Tuesday, October 5, 2010
De Ling & Empress Dowager Ci Xi
CATHAY PLAYHOUSE present DE LING & EMPRESS DOWAGER CI XI by HE Ji-Ping at the Tom Mann Theatre, Surry Hills.
The CATHAY PLAYHOUSE is a mostly non-professional theatre organisation (95%). I decided to write about my experience with this company because it represents a part of our community that does not have much exposure or encouragement outside its own cultural population. According to their mission statement as presented in the program notes, CATHAY PLAYHOUSE aims to present exceptional Mandarin drama as a way to promote Chinese culture as a part of Australia’s Multi-cultural society. More movingly its Vision statement is: “To diffuse art and guard our dreams.”
Forty-two participants including the cast of performers and the backstage crew. Twenty administration staff to support the project, and from the photographs of each, presented in the program, essentially a very young and vital collection of dedicated individuals. Congratulations.
DE LING & EMPRESS DOWAGER CI XI by He JI-Ping is an historical/domestic/epic set in the Court of the Empress Dowager Ci Xi and Emperor Guang Xu. This is in the time just before the ascendancy of the child Pu Yi, the puppet Emperor for the Japanese, before the final collapse of the Manchu Dynasty, who most of us would recall from the Bertolucci feature film, THE LAST EMPEREOR (1987). So, the Boxer Rebellion and another film feature 55 Days At Peking (1963, Flora Robson as the Dowager, Robert Helpmann, Charlton Heston, Ava Gardner and David Niven) may guide you to placing the context. Hollywood ever useful!!!!
Like the last mentioned film the writing is based on fact but has a strong emphasis on the romantic fictionalising of the events. In this case it tells the story of the return of De Ling and her family, from a European ambassadorial assignment/tour, and her consequential influence on the court, especially on the Empress Dowager. The principle theme, in the big historical arena, is the struggle to incorporate the modern world into the thinking and actions of the Qing Court in the face of an entrenched and complex traditional structure within the Forbidden City. This is the function of the De Ling character to quarrel and outwit the young Empress and the eunuch functionaries to lead China to a successful and open future. The secondary theme, and the melodramatic one, that we are all familiar with in the telling of these stories as entertainment, is the underlying personal angst of the Empress Dowager in having to sacrifice her personal life for the public persona (remember the recent Cate Blanchett creation in the two Elizabeth I films?) The lesson that we learn is that Wealth or Power are no compensation if there is no Love as well. Love is the truest possession.
I decided to record this experience because I was asked to sit for three and a quarter hours, without intermission, and watch a play unravel in Mandarin, with a sub-titled screen, and I did not get bored. I AND MY COMPANION DID NOT GET BORED!!!! I did not even feel the least bit restless and was essentially enthralled by the melodramatic machinations of the many characters in the court. I sat with an attention that I could not necessarily, continuously muster in THE WAR OF THE ROSES, for instance. True, these were stock characters, familiar to both film and theatre audiences, as was the plotting devices, but all the more welcoming because the plot organisation set up one’s appetites for the inevitable confrontations with this knowledge lodged in your cultural experiences before hand. It was a very enjoyable night in the theatre – one that I would have endured again. More so then some of the recent work that I have had to experience in the professional theatre.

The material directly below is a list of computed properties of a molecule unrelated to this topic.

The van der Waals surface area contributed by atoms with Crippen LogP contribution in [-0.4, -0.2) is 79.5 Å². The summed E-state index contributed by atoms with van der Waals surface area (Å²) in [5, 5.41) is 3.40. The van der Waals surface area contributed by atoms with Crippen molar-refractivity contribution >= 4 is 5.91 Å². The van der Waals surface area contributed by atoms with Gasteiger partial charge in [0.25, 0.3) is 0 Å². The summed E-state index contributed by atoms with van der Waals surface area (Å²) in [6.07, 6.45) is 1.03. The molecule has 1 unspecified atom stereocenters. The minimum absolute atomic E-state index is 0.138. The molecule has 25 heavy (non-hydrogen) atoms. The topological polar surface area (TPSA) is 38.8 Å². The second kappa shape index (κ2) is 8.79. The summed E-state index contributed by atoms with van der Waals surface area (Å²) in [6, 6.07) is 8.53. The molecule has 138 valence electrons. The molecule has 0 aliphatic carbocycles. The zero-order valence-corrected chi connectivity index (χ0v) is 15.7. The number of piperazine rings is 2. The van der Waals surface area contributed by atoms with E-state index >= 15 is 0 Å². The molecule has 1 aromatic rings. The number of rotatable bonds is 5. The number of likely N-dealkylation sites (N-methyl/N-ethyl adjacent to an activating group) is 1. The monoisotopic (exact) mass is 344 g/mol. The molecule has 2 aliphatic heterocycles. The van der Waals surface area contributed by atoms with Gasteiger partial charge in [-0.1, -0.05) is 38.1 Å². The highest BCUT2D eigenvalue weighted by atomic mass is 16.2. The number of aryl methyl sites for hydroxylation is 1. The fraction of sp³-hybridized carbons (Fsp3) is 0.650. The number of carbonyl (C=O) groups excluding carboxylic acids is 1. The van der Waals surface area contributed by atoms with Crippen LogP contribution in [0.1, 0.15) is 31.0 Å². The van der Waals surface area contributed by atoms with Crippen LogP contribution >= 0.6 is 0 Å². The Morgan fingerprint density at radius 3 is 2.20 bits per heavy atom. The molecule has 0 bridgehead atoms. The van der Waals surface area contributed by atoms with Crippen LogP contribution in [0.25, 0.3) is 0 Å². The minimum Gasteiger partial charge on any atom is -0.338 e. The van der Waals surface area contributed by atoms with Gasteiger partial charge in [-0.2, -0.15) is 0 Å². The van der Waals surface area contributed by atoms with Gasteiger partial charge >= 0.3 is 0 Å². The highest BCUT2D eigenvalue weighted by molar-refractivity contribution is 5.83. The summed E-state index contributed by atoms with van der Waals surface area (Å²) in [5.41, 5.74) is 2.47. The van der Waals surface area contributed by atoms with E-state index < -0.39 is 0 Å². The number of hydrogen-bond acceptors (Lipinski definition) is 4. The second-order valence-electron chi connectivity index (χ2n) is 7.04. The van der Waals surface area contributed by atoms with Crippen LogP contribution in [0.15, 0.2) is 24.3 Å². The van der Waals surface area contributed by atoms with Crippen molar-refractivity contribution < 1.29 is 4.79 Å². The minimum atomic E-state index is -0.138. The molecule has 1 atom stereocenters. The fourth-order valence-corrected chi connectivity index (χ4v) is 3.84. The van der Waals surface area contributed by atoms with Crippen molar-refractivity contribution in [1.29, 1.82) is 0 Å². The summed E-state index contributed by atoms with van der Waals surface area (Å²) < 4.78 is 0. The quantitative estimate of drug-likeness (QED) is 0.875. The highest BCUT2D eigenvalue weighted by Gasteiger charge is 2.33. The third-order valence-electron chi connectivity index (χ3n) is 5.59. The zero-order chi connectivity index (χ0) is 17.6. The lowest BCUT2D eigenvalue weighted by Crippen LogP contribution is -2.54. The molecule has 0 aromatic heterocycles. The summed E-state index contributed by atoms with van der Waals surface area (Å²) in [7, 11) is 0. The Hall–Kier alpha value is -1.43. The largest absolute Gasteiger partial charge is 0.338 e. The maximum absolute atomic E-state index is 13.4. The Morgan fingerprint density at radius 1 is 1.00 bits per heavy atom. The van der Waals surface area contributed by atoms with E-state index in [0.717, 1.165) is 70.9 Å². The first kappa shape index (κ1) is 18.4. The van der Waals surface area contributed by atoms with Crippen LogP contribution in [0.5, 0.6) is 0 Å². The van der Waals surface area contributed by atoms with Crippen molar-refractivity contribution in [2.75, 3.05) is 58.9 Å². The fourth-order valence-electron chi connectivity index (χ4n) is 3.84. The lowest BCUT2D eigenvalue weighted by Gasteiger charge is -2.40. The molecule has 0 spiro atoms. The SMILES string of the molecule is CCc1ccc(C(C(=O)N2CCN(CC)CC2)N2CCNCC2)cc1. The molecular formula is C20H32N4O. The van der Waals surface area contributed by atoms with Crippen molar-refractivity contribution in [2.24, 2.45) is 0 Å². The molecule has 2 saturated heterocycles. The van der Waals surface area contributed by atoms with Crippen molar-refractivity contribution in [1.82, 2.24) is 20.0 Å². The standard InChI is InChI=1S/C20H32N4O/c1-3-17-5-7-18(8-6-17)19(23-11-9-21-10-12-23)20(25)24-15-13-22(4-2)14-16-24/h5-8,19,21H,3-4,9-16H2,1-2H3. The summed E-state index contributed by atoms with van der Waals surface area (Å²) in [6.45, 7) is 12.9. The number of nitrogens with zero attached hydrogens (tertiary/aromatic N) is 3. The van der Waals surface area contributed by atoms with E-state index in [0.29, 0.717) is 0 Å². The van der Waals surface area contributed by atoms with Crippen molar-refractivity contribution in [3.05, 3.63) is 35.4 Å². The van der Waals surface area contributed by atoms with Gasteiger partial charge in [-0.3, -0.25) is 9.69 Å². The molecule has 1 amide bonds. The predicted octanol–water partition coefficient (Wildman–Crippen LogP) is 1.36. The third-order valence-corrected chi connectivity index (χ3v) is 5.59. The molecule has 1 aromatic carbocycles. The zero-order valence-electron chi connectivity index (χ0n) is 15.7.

Like the recent AUGUST:OSAGE COUNTY or the Melbourne Theatre Company’s RICHARD III this was an engaging time, well spent. The glow of a well-told story wreathed us as we staggered to our taxi.
Looking at some of the response I have had to the Sydney Theatre Company’s presentation of THE TRIAL, it seems attention should be considered to the offered repertoire. Variety is important.
The acting in the company was mostly of a high order. Especially Eugenia LIANG Kun-Yan as the Empress Dowager, dignity and grief and power right through to the curtain call; SK ZHANG Shi-Kai; Adam SUN Qiao; Gordon GUO Zi-Qing; Cameo LOU Yun; Lucy HUANG Qian-Yun as De Ling and delightfully Shirley SONG Xue-Ni as the flustering cook/servant. Many others to mention as well. The Design elements, specially the costumes and the furniture/props were excellent in establishing the many changes in location (Gordon GUO Zi-Qing, also one of the actors).
The credit for the success of the evening must go to the director WANG Hui-Li. Graduating from the Shanghai Theatre Academy China in 1957, Ms WANG Hui-Li arrived in Australia in 1989 and established ‘Sydney Australian Chinese Children Playhouse’ in 1994. She has worked with the CATHAY PLAYHOUSE since 2005. This is a very assured and highly skilled story-teller.
In a week when one is enlightened by NAMATJIRA, and SEVEN KILOMETRES NORTH-EAST the joy of meeting another part of the multi-cultural fabric of our art’s community and having a very satisfactory night, that became more than one of duty and respect, was a gift.
Last week I also attended the MacDonald High School’s production of the full length ballet DON QUIXOTE out at Riverside, Parramatta and also had a good time.
“TO DIFFUSE ART AND GUARD OUR DREAMS”, indeed.